Additional measures to thwart gun violence
The first is obtaining information. As every good researcher will tell you, a problem is impossible to solve unless you first gather good, credible, empirical data. This is the core principle on which all of science is predicated. And yet, tragically, data pertaining to gun violence was, until very recently, largely unavailable to public health experts due to a 1996 congressional amendment to a spending bill that forbade the US Centers for Disease Control and Prevention from using public funds to study gun violence.
Thankfully, this restriction was finally removed last month, but that's only the first step. To obtain good data, it's critical that we make investment in research a priority so we may finally begin to understand what we're looking at.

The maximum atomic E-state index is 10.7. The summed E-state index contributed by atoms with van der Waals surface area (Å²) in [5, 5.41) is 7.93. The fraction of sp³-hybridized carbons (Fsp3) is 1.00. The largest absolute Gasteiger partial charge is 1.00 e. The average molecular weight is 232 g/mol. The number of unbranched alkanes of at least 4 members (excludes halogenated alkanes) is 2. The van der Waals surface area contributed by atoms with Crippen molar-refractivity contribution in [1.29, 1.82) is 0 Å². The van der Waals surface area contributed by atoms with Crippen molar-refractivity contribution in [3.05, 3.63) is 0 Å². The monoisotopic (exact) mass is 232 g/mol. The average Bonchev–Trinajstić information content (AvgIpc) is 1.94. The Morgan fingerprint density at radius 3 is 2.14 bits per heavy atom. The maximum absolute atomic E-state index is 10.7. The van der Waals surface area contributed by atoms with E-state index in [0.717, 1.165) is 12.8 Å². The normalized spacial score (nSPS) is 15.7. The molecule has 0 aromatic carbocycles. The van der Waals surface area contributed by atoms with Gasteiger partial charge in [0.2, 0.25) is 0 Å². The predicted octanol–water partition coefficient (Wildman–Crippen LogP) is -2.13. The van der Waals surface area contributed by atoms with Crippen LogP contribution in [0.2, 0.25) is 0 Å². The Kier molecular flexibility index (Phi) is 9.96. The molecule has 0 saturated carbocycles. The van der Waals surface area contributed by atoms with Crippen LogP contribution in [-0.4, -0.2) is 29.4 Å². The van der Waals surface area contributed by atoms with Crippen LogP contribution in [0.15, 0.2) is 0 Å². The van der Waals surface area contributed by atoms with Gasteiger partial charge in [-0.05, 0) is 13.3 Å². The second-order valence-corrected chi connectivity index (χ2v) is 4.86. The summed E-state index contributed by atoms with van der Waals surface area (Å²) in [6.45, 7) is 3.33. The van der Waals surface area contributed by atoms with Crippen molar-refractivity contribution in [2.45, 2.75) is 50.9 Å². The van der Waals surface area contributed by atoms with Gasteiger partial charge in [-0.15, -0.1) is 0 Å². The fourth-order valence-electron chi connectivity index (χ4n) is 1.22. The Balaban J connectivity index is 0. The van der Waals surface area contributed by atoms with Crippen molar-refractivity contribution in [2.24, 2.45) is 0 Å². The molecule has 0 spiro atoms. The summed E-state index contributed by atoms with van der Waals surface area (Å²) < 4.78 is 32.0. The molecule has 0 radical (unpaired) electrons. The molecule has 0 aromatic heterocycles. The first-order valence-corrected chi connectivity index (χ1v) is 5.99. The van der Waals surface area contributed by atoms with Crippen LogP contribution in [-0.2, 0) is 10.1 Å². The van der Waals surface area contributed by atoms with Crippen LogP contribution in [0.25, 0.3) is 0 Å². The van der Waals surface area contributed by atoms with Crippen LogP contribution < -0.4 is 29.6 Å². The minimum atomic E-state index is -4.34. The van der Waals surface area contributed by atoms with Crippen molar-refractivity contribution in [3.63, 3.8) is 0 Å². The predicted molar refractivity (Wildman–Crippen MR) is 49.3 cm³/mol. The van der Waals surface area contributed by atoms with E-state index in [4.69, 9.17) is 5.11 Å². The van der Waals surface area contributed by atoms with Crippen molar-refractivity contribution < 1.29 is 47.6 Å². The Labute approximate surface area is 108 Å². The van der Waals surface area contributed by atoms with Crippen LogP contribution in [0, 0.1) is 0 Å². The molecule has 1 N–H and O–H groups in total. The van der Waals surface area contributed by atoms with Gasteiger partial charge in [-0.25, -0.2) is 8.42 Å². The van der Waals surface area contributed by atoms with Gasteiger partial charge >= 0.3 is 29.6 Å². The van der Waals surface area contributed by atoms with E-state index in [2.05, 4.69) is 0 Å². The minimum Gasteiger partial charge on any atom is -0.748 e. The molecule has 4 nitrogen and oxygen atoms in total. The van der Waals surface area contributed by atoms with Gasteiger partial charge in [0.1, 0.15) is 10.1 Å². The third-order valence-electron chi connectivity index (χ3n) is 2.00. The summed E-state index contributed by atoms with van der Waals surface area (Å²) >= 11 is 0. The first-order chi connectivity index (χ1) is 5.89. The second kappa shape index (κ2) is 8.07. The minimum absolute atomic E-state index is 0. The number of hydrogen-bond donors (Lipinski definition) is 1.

Still, as is the case with any health crisis, a real breakthrough is rarely possible unless we raise public awareness. If that sounds too ephemeral, consider smoking: Another leading cause of death in America, we geared up to fight the damages caused by smoking by launching a far-reaching and effective campaign that included everything from attaching warning labels to cigarette packs, to providing smokers with education and alternatives. It helped: This January, the American Cancer Society reported that cancer deaths had fallen 26 percent from their peak in 1991, mainly due to the steep decline in the number of Americans who smoked.
We should and must do the same with guns. If we want real change, let's consider substituting the heated debate of mass marches and political feuds with the more level-headed language of the examination room. Only if we understand gun violence as a public health issue can we begin to get better.
This op-ed appeared in Thrive Global.